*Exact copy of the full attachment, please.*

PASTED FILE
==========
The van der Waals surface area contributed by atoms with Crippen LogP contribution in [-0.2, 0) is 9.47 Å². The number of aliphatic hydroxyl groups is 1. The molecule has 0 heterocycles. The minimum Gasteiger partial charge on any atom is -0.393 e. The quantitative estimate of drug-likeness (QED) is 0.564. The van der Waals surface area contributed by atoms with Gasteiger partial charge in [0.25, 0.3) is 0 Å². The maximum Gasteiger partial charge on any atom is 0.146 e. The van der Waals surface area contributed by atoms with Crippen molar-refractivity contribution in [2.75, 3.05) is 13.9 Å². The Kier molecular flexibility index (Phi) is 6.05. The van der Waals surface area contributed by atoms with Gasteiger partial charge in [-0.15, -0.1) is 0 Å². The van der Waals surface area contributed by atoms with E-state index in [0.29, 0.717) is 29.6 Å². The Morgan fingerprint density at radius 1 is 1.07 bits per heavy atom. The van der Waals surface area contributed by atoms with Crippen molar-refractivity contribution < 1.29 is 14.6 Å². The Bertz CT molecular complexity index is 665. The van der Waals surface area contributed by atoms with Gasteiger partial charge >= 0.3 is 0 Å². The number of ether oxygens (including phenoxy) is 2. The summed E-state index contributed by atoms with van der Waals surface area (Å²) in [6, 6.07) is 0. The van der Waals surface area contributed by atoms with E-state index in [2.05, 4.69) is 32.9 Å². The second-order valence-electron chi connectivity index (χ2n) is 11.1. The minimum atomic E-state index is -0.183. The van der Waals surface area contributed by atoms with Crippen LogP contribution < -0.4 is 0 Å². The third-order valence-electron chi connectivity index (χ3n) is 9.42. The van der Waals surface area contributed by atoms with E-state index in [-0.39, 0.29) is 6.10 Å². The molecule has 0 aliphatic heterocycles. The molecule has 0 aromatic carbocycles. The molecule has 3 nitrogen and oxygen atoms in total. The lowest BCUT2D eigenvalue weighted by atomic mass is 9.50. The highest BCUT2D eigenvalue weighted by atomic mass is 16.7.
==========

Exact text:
The van der Waals surface area contributed by atoms with Crippen LogP contribution in [-0.2, 0) is 9.47 Å². The number of aliphatic hydroxyl groups is 1. The molecule has 0 heterocycles. The minimum Gasteiger partial charge on any atom is -0.393 e. The quantitative estimate of drug-likeness (QED) is 0.564. The van der Waals surface area contributed by atoms with Gasteiger partial charge in [0.25, 0.3) is 0 Å². The maximum Gasteiger partial charge on any atom is 0.146 e. The van der Waals surface area contributed by atoms with Crippen molar-refractivity contribution in [2.75, 3.05) is 13.9 Å². The Kier molecular flexibility index (Phi) is 6.05. The van der Waals surface area contributed by atoms with Gasteiger partial charge in [-0.15, -0.1) is 0 Å². The van der Waals surface area contributed by atoms with E-state index in [0.29, 0.717) is 29.6 Å². The Morgan fingerprint density at radius 1 is 1.07 bits per heavy atom. The van der Waals surface area contributed by atoms with Crippen molar-refractivity contribution < 1.29 is 14.6 Å². The Bertz CT molecular complexity index is 665. The van der Waals surface area contributed by atoms with Gasteiger partial charge >= 0.3 is 0 Å². The number of ether oxygens (including phenoxy) is 2. The summed E-state index contributed by atoms with van der Waals surface area (Å²) in [6, 6.07) is 0. The van der Waals surface area contributed by atoms with E-state index in [2.05, 4.69) is 32.9 Å². The second-order valence-electron chi connectivity index (χ2n) is 11.1. The minimum atomic E-state index is -0.183. The van der Waals surface area contributed by atoms with Crippen LogP contribution < -0.4 is 0 Å². The third-order valence-electron chi connectivity index (χ3n) is 9.42. The van der Waals surface area contributed by atoms with E-state index in [-0.39, 0.29) is 6.10 Å². The molecule has 0 aliphatic heterocycles. The molecule has 0 aromatic carbocycles. The molecule has 3 nitrogen and oxygen atoms in total. The lowest BCUT2D eigenvalue weighted by atomic mass is 9.50. The highest BCUT2D eigenvalue weighted by atomic mass is 16.7.